The Custom Art Harmony 8.2



Sound impressions

The 8.2 has a very neutral presentation. On average, notes are neither thick nor thin, but well proportioned within the stage dimensions. The presentation isn’t as upfront as a truly mid-forward iem like the S-EM6 or Zeus-XIV, or as distant as something like the Galaxy. The 8.2 has a mid-centric signature, with a slightly warm tonality. The aim of the tuning is on presenting an organic and non-fatuiging listening experience, rather than a focus on detail retrieval based on apparent clarity.

The 8.2’s stage is wide, with a relatively neutral to slightly closer stage positioning. Its stage height is flatter than tall, although I wouldn’t call it flat altogether; it just has the appearance of being slightly flatter due to the wide stage. The vocal positioning is also slightly more forward than neutral, so the central area for layering in depth is not overly spacious. But while the 8.2 doesn’t project the sound very deep, it uses the space beside rather than in front of the ears very well, more so than other ciems. Because of the effectual use of this area combined with the wide stage, the instrument separation is still quite good, and the stage doesn’t have a tendency towards congestion. It just has a different instrument placement, clustering instruments more in the lateral spaces than the front, while the imaging within the stage is also quite precise.

Piotr is known for his bass; the previous Harmony earned him a reputation for its speed and precision. The main critique was that it lacked a bit of impact, but overall it was considered quality audiophile bass. More recently the Ei.XX continued Custom Art’s tradition of high quality bass, though this time with a significantly north from neutral tuning. It’s clearly audible that Piotr dedicated a good portion of his time in tuning the 8.2’s bass. Probably to address the critique of the previous Harmony, although I personally suspect he has a bit of affection for good bass himself.

The result is high quality bass; quick and detailed, while adding a juicy punch. The balance between sub- and mid-bass is linear, resulting in nice texture as well as impact – this isn’t a bloated, softish kind of bass. The sub-bass is well extended and hits hard and clear, rather than sounding soft or veiled on impact. The bass has good speed with a well-timed decay, rather than evaporating in thin air like we sometimes see in multiple BA designs. It adds a sense of naturalness, contributing to the overall quality. In addition, the 8.2 offers a good amount of bass resolution; the definition and separation of bass lines.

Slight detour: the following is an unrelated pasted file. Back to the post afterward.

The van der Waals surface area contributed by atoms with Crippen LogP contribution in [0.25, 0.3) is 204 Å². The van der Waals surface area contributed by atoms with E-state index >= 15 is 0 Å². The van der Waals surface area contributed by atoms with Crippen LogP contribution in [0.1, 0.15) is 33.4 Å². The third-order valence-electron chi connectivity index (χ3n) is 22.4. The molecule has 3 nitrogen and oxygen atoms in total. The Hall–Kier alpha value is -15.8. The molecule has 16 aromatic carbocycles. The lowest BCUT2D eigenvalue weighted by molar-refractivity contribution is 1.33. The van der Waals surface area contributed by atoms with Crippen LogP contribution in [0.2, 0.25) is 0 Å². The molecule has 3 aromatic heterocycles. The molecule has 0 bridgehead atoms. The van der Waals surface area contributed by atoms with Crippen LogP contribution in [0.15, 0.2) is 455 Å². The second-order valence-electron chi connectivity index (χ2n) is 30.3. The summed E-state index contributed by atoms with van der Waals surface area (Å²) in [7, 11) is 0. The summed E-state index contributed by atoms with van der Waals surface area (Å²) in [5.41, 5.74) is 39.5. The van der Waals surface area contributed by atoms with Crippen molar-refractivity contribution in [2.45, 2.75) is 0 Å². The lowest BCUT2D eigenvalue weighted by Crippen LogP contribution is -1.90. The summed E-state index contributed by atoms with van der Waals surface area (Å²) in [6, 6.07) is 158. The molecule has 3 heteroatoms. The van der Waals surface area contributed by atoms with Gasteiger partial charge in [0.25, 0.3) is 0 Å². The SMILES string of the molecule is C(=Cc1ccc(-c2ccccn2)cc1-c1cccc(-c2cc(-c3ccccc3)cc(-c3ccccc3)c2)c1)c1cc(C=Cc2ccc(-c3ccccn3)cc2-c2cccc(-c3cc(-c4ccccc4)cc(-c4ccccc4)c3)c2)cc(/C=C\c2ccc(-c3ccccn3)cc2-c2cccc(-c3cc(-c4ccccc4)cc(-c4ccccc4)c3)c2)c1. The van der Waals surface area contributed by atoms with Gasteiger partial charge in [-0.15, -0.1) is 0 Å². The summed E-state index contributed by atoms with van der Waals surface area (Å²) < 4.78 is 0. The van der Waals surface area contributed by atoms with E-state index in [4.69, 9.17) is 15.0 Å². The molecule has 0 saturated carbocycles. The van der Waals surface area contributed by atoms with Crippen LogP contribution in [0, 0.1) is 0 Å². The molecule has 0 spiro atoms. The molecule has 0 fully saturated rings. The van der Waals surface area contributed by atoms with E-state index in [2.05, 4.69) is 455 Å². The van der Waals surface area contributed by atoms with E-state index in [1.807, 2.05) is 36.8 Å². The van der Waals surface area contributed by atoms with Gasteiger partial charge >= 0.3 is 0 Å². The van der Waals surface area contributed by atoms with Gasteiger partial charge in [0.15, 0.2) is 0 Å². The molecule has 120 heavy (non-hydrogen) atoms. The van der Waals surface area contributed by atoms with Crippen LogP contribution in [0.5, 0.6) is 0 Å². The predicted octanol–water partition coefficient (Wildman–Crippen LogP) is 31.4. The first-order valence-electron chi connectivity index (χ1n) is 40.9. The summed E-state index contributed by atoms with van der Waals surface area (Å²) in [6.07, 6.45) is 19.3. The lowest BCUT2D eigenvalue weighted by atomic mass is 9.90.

The midrange is the center focus within the presentation, although the bass to midrange is very linear. The 8.2 has its main presence in the center midrange around 1 KHz. This brings the vocal presentation slightly closer, and gives vocals good size and power – singers sing like they really mean it. It isn’t overly deep or chesty, but it has enough fill to give vocals good density. In overall size, both tones as well as vocals stay close to neutral – a balanced presentation. The instrument timbre can be considered natural, as their isn’t an overly amount of coloration.

The center midrange presence gives it a slightly warm tonality, with good body to instruments and vocals. Depending on your source, it can have a slight preference for male over female vocals. With a warmer dap like the Plenue S the overall focus is on smoothness, depth, and warmth, although the combination can be a bit much – resulting in a more outspoken warm and mid-centric signature, and somewhat lacking in airiness due to the warmer atmosphere. A dap with a more neutral signature like the Lotoo Paw Gold or 901S will add more clarity and transparency, and an overall more balanced and neutral tonality.

The upper midrange is tuned with a slight edge towards clarity due to a slight treble hump around 8-9 KHz. This gives a boost to its upper midrange clarity, and note and especially vocal articulation. Overdoing this can sometimes result in harshness, but it is well done with the 8.2. It makes the upper midrange nice and detailed, with a good bit of sparkle. Vocals have a right amount of edge to them and are clearly articulated, while acoustic instruments and electric guitars have a nice amount of shimmer and bite, despite the warmer tonality of the center midrange.

The treble is somewhat laidback compared to midrange. It’s not subdued or dark, but its aim is towards smooth and non-fatuiging, with a moderate amount of sparkle. Overall, the treble response is very linear, besides a slight dip in the lower treble. This takes some light and air from the presentation, but keeps it sibilant free. This makes the 8.2 very easy to listen to, contributing to a smooth listening experience.

Treble extension is around the iem standard of 10 KHz, and the 8.2 sits somewhere around average when it comes to detail retrieval and overall resolution. While the treble isn’t overly articulate, it isn’t muffled either. It’s there doing its thing and fits well within the overall presentation, without grabbing too much attention. I might have liked to see the treble extend just a little further for a bit more precision and airiness up top, but I can’t say the 8.2 underperforms either.


Page 3: Comparisons and concluding thoughts

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About Author

Nic is currently in pursuit of a PhD degree in social neuropsychology, while trying not to get too distracted by this hobby. In pursuit of theoretical knowledge by day, and audiophile excellence at night. Luckily for him, both activities are not mutually exclusive which helps to lighten the workload. Always on the go, Nic's enthusiasm for hi-fi is focused on all chains of the portable system: iems, cables and daps.

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